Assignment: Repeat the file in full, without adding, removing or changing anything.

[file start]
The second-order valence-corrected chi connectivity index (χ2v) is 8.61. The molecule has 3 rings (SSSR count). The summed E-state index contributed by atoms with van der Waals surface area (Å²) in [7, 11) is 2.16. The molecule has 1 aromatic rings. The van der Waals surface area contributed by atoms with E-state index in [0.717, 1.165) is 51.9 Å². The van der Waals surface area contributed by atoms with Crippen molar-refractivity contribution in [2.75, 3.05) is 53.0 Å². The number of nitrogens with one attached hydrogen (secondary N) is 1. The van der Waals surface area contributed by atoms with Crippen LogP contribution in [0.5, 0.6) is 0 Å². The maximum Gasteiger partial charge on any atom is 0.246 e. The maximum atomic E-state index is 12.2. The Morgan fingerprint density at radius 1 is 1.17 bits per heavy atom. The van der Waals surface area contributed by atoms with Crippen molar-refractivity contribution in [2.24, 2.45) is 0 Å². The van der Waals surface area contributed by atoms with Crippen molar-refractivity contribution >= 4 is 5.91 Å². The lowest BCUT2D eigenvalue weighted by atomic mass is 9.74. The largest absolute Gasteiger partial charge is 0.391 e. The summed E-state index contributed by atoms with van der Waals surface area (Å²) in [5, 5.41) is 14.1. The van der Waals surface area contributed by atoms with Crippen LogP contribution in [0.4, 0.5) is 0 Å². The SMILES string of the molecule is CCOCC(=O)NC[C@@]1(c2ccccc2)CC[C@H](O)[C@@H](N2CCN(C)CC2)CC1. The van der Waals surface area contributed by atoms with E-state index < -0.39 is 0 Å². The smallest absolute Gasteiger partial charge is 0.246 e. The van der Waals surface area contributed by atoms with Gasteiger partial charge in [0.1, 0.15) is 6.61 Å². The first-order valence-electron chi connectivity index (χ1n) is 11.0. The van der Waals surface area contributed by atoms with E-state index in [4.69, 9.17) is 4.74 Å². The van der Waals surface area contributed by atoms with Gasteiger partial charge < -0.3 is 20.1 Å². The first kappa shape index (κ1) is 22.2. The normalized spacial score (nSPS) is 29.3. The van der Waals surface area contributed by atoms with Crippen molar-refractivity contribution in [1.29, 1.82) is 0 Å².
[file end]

The second-order valence-corrected chi connectivity index (χ2v) is 8.61. The molecule has 3 rings (SSSR count). The summed E-state index contributed by atoms with van der Waals surface area (Å²) in [7, 11) is 2.16. The molecule has 1 aromatic rings. The van der Waals surface area contributed by atoms with E-state index in [0.717, 1.165) is 51.9 Å². The van der Waals surface area contributed by atoms with Crippen molar-refractivity contribution in [2.75, 3.05) is 53.0 Å². The number of nitrogens with one attached hydrogen (secondary N) is 1. The van der Waals surface area contributed by atoms with Crippen LogP contribution in [0.5, 0.6) is 0 Å². The maximum Gasteiger partial charge on any atom is 0.246 e. The maximum atomic E-state index is 12.2. The Morgan fingerprint density at radius 1 is 1.17 bits per heavy atom. The van der Waals surface area contributed by atoms with Crippen molar-refractivity contribution in [2.24, 2.45) is 0 Å². The van der Waals surface area contributed by atoms with Crippen molar-refractivity contribution >= 4 is 5.91 Å². The lowest BCUT2D eigenvalue weighted by atomic mass is 9.74. The largest absolute Gasteiger partial charge is 0.391 e. The summed E-state index contributed by atoms with van der Waals surface area (Å²) in [5, 5.41) is 14.1. The van der Waals surface area contributed by atoms with Crippen LogP contribution in [0.4, 0.5) is 0 Å². The SMILES string of the molecule is CCOCC(=O)NC[C@@]1(c2ccccc2)CC[C@H](O)[C@@H](N2CCN(C)CC2)CC1. The van der Waals surface area contributed by atoms with E-state index < -0.39 is 0 Å². The smallest absolute Gasteiger partial charge is 0.246 e. The van der Waals surface area contributed by atoms with Gasteiger partial charge in [0.1, 0.15) is 6.61 Å². The first-order valence-electron chi connectivity index (χ1n) is 11.0. The van der Waals surface area contributed by atoms with E-state index in [4.69, 9.17) is 4.74 Å². The van der Waals surface area contributed by atoms with Gasteiger partial charge < -0.3 is 20.1 Å². The first kappa shape index (κ1) is 22.2. The normalized spacial score (nSPS) is 29.3. The van der Waals surface area contributed by atoms with Crippen molar-refractivity contribution in [1.29, 1.82) is 0 Å².